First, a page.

bike sharing in houston would be a total failure, but i would say the same about the city subsidizing rail transit for those lucky enough to work downtown/uptown and that’s happening regardless. never underestimate what can happen when you can pass the costs on to future generations.

  • Or maybe with more bike lanes & more cyclists awareness that they are there will increase and we’ll see some improvements. And perhaps a bike share program will contribute to this.

    The assumption that everything will always be just like it is now is almost always wrong.

  • John:

    As a cyclist, I can tell you that things are not the way they’ve always been – you’re right about that – they’re FAR WORSE.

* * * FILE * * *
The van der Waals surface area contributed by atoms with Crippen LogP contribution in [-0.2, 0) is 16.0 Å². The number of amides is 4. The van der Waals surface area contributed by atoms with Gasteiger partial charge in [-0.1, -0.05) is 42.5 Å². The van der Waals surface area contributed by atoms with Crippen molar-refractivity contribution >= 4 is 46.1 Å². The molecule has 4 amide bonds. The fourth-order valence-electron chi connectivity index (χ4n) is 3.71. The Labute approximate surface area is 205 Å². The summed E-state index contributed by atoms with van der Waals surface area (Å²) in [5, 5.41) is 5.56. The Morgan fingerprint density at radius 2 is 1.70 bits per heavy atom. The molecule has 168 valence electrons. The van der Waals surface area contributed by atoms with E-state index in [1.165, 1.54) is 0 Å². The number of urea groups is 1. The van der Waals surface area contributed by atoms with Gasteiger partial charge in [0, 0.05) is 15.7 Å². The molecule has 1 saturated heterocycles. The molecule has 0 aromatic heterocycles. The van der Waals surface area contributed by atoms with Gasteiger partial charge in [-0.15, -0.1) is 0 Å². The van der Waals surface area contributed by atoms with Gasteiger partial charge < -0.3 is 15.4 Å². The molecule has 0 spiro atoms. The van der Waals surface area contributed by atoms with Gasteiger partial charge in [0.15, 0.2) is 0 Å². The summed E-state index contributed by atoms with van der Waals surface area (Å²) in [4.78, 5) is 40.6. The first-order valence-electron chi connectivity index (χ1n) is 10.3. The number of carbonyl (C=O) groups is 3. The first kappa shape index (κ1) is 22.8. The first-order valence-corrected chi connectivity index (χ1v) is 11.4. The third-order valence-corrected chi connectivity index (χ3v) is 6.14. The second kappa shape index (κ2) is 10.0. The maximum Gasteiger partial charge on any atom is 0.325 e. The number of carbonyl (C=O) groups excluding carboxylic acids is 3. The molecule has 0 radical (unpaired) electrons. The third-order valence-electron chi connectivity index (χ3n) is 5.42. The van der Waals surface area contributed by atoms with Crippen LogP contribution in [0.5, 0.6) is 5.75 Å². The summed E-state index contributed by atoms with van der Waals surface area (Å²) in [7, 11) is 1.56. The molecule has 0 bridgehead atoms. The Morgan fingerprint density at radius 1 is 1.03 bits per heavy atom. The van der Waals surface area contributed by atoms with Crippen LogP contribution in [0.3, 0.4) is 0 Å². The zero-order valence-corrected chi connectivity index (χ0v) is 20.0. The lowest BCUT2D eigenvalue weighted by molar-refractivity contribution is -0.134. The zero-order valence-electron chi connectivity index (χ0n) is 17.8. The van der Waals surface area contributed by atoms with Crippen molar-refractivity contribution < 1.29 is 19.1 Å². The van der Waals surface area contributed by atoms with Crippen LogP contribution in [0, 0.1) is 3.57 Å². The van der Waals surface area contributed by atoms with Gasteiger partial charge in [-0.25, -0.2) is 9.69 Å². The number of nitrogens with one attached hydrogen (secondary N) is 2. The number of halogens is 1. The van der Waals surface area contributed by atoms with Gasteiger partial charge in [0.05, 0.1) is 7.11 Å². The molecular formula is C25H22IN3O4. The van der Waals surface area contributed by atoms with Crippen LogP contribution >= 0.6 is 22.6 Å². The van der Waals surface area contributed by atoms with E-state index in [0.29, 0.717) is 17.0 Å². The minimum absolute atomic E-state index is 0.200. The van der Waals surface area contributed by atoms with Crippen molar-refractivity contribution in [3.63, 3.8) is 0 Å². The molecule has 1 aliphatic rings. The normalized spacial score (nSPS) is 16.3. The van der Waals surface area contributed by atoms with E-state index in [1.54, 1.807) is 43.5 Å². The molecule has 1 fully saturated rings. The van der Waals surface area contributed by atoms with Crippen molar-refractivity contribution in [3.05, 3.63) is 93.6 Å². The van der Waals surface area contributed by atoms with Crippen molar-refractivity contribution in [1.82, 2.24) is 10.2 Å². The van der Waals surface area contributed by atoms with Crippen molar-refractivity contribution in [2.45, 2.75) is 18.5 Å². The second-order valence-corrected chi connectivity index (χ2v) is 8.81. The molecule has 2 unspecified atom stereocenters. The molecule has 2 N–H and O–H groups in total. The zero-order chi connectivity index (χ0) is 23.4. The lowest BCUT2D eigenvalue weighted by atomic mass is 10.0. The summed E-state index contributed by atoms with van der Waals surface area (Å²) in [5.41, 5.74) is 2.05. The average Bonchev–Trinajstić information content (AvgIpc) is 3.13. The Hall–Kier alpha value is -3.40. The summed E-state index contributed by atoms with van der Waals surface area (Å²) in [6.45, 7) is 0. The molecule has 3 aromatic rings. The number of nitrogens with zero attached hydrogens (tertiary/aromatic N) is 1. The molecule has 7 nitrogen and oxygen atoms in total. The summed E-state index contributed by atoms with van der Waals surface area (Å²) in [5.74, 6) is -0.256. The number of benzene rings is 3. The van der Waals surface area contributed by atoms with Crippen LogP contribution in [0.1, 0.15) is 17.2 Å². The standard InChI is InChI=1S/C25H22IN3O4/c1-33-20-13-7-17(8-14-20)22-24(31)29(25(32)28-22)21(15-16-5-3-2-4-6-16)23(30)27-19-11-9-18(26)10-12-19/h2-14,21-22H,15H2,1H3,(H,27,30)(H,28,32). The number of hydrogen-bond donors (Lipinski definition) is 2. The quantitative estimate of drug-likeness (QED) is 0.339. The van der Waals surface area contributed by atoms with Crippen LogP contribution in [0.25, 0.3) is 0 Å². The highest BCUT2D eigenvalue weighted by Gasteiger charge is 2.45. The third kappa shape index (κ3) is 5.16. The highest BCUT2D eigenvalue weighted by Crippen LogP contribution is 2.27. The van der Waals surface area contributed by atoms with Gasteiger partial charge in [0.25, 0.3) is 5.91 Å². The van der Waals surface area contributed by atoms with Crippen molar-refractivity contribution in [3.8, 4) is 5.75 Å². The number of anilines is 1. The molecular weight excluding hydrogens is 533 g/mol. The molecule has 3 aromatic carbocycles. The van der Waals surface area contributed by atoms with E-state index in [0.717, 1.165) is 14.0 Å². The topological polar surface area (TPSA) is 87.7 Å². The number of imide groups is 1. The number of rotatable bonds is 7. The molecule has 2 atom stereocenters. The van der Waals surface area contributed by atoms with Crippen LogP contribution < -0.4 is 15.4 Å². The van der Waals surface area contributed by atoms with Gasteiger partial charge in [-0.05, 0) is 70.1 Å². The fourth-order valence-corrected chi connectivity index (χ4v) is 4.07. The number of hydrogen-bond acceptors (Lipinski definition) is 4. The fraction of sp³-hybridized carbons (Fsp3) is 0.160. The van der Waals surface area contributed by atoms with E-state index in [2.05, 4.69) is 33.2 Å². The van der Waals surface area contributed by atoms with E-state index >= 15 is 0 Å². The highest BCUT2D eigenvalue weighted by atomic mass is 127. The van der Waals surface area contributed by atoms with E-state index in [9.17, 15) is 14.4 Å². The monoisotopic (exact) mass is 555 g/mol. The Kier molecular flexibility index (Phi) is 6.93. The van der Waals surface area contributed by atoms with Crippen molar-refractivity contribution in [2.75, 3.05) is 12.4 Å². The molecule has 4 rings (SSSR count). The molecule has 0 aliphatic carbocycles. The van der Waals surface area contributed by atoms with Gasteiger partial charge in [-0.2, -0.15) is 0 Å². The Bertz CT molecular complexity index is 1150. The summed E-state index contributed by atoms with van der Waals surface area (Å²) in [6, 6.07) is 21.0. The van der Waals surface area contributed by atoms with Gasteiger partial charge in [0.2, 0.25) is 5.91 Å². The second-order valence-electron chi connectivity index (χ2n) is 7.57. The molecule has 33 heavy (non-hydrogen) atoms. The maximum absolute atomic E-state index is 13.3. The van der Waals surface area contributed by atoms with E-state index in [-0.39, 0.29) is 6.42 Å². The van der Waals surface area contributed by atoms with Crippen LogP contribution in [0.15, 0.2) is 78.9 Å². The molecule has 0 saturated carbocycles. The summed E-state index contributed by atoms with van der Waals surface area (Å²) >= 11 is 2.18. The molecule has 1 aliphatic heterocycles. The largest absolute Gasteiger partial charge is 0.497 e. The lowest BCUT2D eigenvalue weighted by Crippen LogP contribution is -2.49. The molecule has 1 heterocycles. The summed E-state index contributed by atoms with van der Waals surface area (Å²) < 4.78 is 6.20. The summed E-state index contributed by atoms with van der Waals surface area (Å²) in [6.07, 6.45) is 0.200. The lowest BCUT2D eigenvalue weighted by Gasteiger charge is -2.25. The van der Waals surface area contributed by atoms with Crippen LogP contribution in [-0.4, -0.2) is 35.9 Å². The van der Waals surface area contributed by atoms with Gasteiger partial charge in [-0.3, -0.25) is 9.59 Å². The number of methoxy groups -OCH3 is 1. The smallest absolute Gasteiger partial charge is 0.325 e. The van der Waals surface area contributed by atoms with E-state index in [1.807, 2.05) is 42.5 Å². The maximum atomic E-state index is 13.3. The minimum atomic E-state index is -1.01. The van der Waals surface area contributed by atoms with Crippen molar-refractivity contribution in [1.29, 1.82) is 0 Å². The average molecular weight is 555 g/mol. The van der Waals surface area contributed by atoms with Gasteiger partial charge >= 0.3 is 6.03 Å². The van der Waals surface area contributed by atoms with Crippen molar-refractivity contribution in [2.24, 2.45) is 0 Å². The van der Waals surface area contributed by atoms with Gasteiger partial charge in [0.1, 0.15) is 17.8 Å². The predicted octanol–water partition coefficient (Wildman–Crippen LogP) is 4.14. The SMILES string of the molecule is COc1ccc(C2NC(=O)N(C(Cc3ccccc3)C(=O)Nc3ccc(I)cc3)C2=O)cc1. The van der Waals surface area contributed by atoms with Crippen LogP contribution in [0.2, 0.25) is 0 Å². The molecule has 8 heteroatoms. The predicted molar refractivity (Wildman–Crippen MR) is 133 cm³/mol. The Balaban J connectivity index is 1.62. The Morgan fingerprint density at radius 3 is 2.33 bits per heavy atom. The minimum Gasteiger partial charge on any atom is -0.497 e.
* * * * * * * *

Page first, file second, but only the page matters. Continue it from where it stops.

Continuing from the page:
I think that a maintained, extensive bike lane program could help. A tiny, prone-to-abuse, one size-fits-all “bike sharing” program will make no positive difference at all. You need the infrastructure (safe roads) first. Also, see comments in re: theft, vandalism, etc.

    Didn’t this even fail in Austin?

  • @Udunno “Parallel streets? Like Richmond and Westheimer?”

    There are 4 side streets inbetween W. Alabama and Richmond (and side streets between W. Alabama and Westheimer”. Check them out sometime. They’re awesome fo walking/biking.
    Sul Ross, W. Main, Colquitt, Marshall, Branard, Hawthorne, Kipling… None are ‘straight shots’ so you have to zig zag a bit but they’re low traffic, lots of tress, nice houses, etc. At least going through the Montrose area (say, from the Spur to Shephard)